Is Amazon Prime worth it? It’s been almost one year since I decided to sign up for Amazon Prime, so I thought I’d crunch the numbers to see if Amazon Prime membership has actually saved me money. Soon, I’ll need to decide whether to renew my $79 per year account.
My first experience with Amazon Prime was actually a few years ago when I signed up as an Amazon Mom member. At the time, I could receive free Prime shipping for three months, which would be renewed for another month every time I made a mom-related purchase within the prior month (for up to one year).
I shopped so little on Amazon back then, that my free Amazon Prime membership lapsed. I realized that if I didn’t use it enough then, I wouldn’t use a paid Prime membership often enough to justify the cost.
Quick shipping is nice, but is Amazon Prime worth it?
However, I decided to purchase an Amazon Prime membership once I was pregnant with my younger son last year — I was shopping a lot more on Amazon, and it was annoying planning my purchases around the Super Saver Shipping threshold. When Christmas came around, I didn’t like to worry about whether shipments would arrive in time.
Does Amazon Prime save on shipping costs?
I looked over my Amazon orders for the past year and found that I had placed 30 shipped orders (I’m not counting digital orders, or e-gift cards that wouldn’t incur shipping costs).
Most of those orders were baby-related: buying supplies to prepare for his arrival, and monthly shipments of formula since he was born. My purchasing volume will probably be less in the coming years.
Does Amazon Prime really save money on shipping costs?
If I considered how much it would cost to ship all of those orders in two days without Amazon Prime, then I am saving a lot of money. But who pays extra for two-day shipping on every order? Certainly not me. I always opt for the free shipping if I can, or pay for the slowest, and cheapest, shipping method. Is Amazon Prime worth it if I wouldn’t pay for premium shipping services, anyway?
Amazon offers free Super Saver Shipping for orders over $35 (up from the $25 threshold they had in previous years), and of my orders from the past year, only 13 would have incurred shipping costs if I was not a Prime Member. In calculating my shipping savings, I did not consider what two-day shipping would have cost, but instead looked at what the cheapest ground shipping would have cost for my orders that were under the $35 Super Saver Shipping threshold.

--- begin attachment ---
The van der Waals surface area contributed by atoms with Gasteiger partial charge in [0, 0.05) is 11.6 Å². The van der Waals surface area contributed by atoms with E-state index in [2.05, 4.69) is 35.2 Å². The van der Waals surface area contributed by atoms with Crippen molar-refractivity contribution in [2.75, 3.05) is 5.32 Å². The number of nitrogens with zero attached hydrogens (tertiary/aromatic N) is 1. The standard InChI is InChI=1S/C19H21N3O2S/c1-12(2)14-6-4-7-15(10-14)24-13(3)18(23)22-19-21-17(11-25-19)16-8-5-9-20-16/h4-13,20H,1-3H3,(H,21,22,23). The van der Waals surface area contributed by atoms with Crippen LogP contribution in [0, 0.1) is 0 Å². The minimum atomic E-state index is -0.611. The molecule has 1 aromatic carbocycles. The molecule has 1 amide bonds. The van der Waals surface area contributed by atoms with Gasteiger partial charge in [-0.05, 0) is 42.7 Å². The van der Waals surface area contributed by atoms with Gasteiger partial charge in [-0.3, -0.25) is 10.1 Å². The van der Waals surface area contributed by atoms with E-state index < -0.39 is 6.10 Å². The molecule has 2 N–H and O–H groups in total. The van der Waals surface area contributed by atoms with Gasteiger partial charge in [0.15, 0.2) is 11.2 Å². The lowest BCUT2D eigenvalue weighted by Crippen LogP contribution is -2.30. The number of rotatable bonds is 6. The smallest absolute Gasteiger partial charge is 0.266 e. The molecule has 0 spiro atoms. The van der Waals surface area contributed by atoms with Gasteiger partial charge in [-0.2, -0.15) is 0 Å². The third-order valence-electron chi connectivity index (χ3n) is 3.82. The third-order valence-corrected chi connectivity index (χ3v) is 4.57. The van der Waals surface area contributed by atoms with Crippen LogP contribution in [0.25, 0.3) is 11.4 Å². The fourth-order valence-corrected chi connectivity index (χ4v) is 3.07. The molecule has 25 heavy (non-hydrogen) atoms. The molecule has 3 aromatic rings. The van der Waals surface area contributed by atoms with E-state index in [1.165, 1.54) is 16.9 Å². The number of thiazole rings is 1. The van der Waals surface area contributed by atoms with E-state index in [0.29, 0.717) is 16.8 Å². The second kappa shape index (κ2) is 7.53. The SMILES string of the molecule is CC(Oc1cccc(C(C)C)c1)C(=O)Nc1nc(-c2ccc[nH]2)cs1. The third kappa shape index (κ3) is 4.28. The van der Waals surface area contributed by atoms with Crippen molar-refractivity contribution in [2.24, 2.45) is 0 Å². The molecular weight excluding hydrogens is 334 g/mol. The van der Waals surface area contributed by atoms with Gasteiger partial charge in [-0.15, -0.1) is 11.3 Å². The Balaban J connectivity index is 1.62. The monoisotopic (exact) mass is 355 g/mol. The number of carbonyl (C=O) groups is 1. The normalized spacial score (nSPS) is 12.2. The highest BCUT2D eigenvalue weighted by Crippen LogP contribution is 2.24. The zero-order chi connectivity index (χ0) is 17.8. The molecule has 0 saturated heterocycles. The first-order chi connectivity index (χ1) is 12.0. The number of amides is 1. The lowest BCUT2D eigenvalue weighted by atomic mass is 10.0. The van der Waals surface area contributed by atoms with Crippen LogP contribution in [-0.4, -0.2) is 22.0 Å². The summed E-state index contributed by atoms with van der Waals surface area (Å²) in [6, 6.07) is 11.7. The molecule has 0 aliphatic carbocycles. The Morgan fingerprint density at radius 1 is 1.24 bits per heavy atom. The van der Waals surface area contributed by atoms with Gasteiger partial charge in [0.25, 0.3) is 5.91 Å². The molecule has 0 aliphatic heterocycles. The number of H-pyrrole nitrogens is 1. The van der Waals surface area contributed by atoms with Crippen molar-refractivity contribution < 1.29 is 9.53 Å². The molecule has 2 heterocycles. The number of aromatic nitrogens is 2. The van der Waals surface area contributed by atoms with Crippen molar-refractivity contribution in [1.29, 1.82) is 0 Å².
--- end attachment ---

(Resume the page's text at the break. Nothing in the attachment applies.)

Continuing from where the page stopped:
The Amazon Prime cost is $79 per year, and shipping those 13 items would have cost me around $70 (based on current Amazon shipping rates). Amazon Prime has not actually saved me any money on shipping.
Other Amazon Prime Benefits
Two-day shipping is one of the main Amazon Prime benefits, but Amazon also pushes two other perks that may make Amazon Prime worth it for some.
A number of Amazon Prime benefits make membership worthwhile for some
Free Instant Video Streaming
Amazon offers a robust selection of videos for streaming, and they make a portion (over 40,000 titles) available for free to Amazon Prime members. Back when I was initially trying to decide whether or not to sign up for Amazon Prime, everyone said “don’t do it for the instant video”. I heard it was a good perk, but not an alternative to Netflix.
We are very light Netflix users in our family, and I actually think that Prime Instant Video could be a viable replacement for Netflix in our household. All of the things we watch are also on Amazon Prime, and my husband has found some things he’s interested in that are on Amazon Prime, but not on Netflix. I also like that we can rent other titles for a fee that aren’t part of the Amazon Prime selection–a few rentals here and there cost less than paying monthly (and waiting) for the additional DVD service at Netflix.